TILE: Has the tile industry changed much since you first started? If so, in what ways?

Albrecht: The Tile Council of North America (TCNA) and CTEF have made a significant impact since 2007. The Certified Tile Installer (CTI) certification began in 2007 with an industry recognized certification that is both hands-on and written. This is a key differentiator, assuring there is a foundational knowledge of standards and the fortitude to apply those fundamentals in a challenging hands-on assessment. J&R Tile, Inc. is a proud member of the NTCA Five-Star Contractor organization, meaning we employ CTIs and are held equivalent to the Tile Contractors’ Association of America (TCAA) and International Masonry Institute (IMI) "Trowel of Excellence" in specification language, stating both have the "highest level of quality installations, demonstrates integrity and superior business practices and is committed to the betterment of the ceramic tile industry." The year 2017 was a milestone as well with ANSI A118.09 standards passing for Gauged Porcelain Tile (3 1/2 to 6 1/2 mm).

TILE: Is there a particular job you’ve completed that stands out? Why?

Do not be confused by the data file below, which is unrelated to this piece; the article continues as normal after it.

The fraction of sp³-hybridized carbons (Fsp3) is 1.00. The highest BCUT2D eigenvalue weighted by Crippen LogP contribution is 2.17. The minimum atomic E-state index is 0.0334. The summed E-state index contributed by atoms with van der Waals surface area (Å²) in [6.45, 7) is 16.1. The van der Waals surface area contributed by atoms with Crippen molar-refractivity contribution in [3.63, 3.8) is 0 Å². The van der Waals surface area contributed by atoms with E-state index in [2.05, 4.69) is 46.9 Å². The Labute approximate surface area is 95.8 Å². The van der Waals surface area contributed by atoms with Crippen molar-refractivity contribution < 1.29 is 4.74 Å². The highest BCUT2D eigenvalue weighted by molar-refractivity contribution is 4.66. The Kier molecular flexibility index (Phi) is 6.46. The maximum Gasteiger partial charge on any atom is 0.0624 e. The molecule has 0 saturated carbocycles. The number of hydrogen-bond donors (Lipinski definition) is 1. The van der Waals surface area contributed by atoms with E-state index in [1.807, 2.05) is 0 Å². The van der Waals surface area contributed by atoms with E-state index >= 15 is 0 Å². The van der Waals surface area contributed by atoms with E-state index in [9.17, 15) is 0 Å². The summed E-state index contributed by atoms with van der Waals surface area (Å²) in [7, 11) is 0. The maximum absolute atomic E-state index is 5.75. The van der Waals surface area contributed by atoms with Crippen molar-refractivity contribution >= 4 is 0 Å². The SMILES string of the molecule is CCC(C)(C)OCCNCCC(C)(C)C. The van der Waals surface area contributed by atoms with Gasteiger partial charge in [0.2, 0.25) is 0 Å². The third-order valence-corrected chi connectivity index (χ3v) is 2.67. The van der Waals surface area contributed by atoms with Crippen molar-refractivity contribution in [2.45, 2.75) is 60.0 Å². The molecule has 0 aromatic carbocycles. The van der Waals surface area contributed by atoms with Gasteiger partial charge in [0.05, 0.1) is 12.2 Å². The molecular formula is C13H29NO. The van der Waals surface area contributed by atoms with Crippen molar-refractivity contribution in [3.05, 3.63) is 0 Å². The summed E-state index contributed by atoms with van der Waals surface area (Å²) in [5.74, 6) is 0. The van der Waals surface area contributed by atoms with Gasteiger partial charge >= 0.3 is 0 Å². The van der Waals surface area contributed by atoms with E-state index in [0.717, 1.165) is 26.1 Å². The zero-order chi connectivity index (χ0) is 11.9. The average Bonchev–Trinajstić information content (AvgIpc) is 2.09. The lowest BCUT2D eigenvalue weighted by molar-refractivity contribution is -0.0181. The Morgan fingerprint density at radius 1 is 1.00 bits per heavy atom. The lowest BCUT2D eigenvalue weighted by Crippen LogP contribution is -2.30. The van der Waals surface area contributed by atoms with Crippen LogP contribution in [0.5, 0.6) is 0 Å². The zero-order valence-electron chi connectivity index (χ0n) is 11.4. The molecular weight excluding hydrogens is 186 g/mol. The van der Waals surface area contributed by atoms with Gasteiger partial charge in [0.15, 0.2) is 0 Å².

Albrecht: We have utilized our training and skills as a company with 6-mm-thick Gauged Porcelain Tile (GPT), specifically in remodeling existing applications turnkey directly with owners saving time and money. J&R employs Advanced Certified Tile (ACT) installers, which you must first pass the CTI test by the CTEF to qualify, and I'm proud of our team installing tens of thousands of square feet over existing finishes. This doesn't just save time and money compared to traditional demolition and replacements of substrates and finishes, but also shows environmental integrity and responsibility by eliminating waste to go into local landfills. Pink granite is all over Texas and with the proper preparation can easily be veneered with porcelain; it also meets the American with Disabilities Act (ADA) 1/2-inch requirements. Some examples can be seen at